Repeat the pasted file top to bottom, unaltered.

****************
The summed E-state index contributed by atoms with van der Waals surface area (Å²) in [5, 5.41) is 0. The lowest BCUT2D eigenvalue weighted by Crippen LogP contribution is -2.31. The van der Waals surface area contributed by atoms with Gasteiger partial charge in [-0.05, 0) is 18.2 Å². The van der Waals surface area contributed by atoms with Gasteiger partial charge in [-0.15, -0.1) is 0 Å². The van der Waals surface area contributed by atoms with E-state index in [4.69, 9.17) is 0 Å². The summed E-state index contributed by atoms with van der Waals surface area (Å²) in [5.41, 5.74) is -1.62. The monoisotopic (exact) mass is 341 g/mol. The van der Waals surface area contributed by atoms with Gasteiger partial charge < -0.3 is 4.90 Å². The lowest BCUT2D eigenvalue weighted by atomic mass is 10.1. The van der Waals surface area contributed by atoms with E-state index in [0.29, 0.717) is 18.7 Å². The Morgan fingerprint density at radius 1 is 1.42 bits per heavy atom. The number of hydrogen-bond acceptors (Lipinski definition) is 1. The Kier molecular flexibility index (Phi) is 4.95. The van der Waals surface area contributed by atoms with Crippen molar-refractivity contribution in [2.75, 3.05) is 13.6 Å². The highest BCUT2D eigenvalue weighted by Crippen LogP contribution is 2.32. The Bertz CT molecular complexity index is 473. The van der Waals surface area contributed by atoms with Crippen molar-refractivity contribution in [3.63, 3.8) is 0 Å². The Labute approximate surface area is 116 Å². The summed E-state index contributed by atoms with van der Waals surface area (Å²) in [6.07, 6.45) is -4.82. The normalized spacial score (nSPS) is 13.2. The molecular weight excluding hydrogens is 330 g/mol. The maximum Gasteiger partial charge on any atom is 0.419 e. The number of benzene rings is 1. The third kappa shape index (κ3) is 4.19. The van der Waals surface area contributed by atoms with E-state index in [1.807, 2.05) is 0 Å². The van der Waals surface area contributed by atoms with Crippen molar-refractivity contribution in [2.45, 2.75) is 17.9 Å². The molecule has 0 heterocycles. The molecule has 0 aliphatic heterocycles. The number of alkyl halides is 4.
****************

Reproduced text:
The summed E-state index contributed by atoms with van der Waals surface area (Å²) in [5, 5.41) is 0. The lowest BCUT2D eigenvalue weighted by Crippen LogP contribution is -2.31. The van der Waals surface area contributed by atoms with Gasteiger partial charge in [-0.05, 0) is 18.2 Å². The van der Waals surface area contributed by atoms with Gasteiger partial charge in [-0.15, -0.1) is 0 Å². The van der Waals surface area contributed by atoms with E-state index in [4.69, 9.17) is 0 Å². The summed E-state index contributed by atoms with van der Waals surface area (Å²) in [5.41, 5.74) is -1.62. The monoisotopic (exact) mass is 341 g/mol. The van der Waals surface area contributed by atoms with Gasteiger partial charge < -0.3 is 4.90 Å². The lowest BCUT2D eigenvalue weighted by atomic mass is 10.1. The van der Waals surface area contributed by atoms with E-state index in [0.29, 0.717) is 18.7 Å². The Morgan fingerprint density at radius 1 is 1.42 bits per heavy atom. The number of hydrogen-bond acceptors (Lipinski definition) is 1. The Kier molecular flexibility index (Phi) is 4.95. The van der Waals surface area contributed by atoms with Crippen molar-refractivity contribution in [2.75, 3.05) is 13.6 Å². The highest BCUT2D eigenvalue weighted by Crippen LogP contribution is 2.32. The Bertz CT molecular complexity index is 473. The van der Waals surface area contributed by atoms with Crippen molar-refractivity contribution in [3.63, 3.8) is 0 Å². The Labute approximate surface area is 116 Å². The summed E-state index contributed by atoms with van der Waals surface area (Å²) in [6.07, 6.45) is -4.82. The normalized spacial score (nSPS) is 13.2. The molecular weight excluding hydrogens is 330 g/mol. The maximum Gasteiger partial charge on any atom is 0.419 e. The number of benzene rings is 1. The third kappa shape index (κ3) is 4.19. The van der Waals surface area contributed by atoms with E-state index in [1.807, 2.05) is 0 Å². The van der Waals surface area contributed by atoms with Crippen molar-refractivity contribution in [2.45, 2.75) is 17.9 Å². The molecule has 0 heterocycles. The molecule has 0 aliphatic heterocycles. The number of alkyl halides is 4.